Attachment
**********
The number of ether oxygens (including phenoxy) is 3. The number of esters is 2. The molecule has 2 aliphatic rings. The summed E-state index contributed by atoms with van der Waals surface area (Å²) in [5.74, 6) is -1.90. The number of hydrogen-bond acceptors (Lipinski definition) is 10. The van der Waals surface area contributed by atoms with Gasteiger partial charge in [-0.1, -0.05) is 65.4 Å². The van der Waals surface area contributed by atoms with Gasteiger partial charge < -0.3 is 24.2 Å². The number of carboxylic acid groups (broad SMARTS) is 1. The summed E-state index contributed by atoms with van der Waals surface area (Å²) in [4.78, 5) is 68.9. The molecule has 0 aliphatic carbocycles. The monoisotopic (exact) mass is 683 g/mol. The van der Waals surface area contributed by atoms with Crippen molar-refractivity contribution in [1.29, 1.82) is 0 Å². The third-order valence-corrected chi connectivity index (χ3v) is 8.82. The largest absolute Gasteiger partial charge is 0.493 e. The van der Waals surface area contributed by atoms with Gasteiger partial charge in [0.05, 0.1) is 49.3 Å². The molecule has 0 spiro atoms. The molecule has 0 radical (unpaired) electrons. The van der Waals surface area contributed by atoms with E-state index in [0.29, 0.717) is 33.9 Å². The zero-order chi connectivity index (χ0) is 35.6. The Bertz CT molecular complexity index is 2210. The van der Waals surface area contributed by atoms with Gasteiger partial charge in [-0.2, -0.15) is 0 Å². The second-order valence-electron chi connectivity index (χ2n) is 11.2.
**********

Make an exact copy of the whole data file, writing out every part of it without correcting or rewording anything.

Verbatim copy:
The number of ether oxygens (including phenoxy) is 3. The number of esters is 2. The molecule has 2 aliphatic rings. The summed E-state index contributed by atoms with van der Waals surface area (Å²) in [5.74, 6) is -1.90. The number of hydrogen-bond acceptors (Lipinski definition) is 10. The van der Waals surface area contributed by atoms with Gasteiger partial charge in [-0.1, -0.05) is 65.4 Å². The van der Waals surface area contributed by atoms with Gasteiger partial charge < -0.3 is 24.2 Å². The number of carboxylic acid groups (broad SMARTS) is 1. The summed E-state index contributed by atoms with van der Waals surface area (Å²) in [4.78, 5) is 68.9. The molecule has 0 aliphatic carbocycles. The monoisotopic (exact) mass is 683 g/mol. The van der Waals surface area contributed by atoms with Crippen molar-refractivity contribution in [1.29, 1.82) is 0 Å². The third-order valence-corrected chi connectivity index (χ3v) is 8.82. The largest absolute Gasteiger partial charge is 0.493 e. The van der Waals surface area contributed by atoms with Gasteiger partial charge in [0.05, 0.1) is 49.3 Å². The molecule has 0 spiro atoms. The molecule has 0 radical (unpaired) electrons. The van der Waals surface area contributed by atoms with E-state index in [0.29, 0.717) is 33.9 Å². The zero-order chi connectivity index (χ0) is 35.6. The Bertz CT molecular complexity index is 2210. The van der Waals surface area contributed by atoms with Gasteiger partial charge in [-0.2, -0.15) is 0 Å². The second-order valence-electron chi connectivity index (χ2n) is 11.2.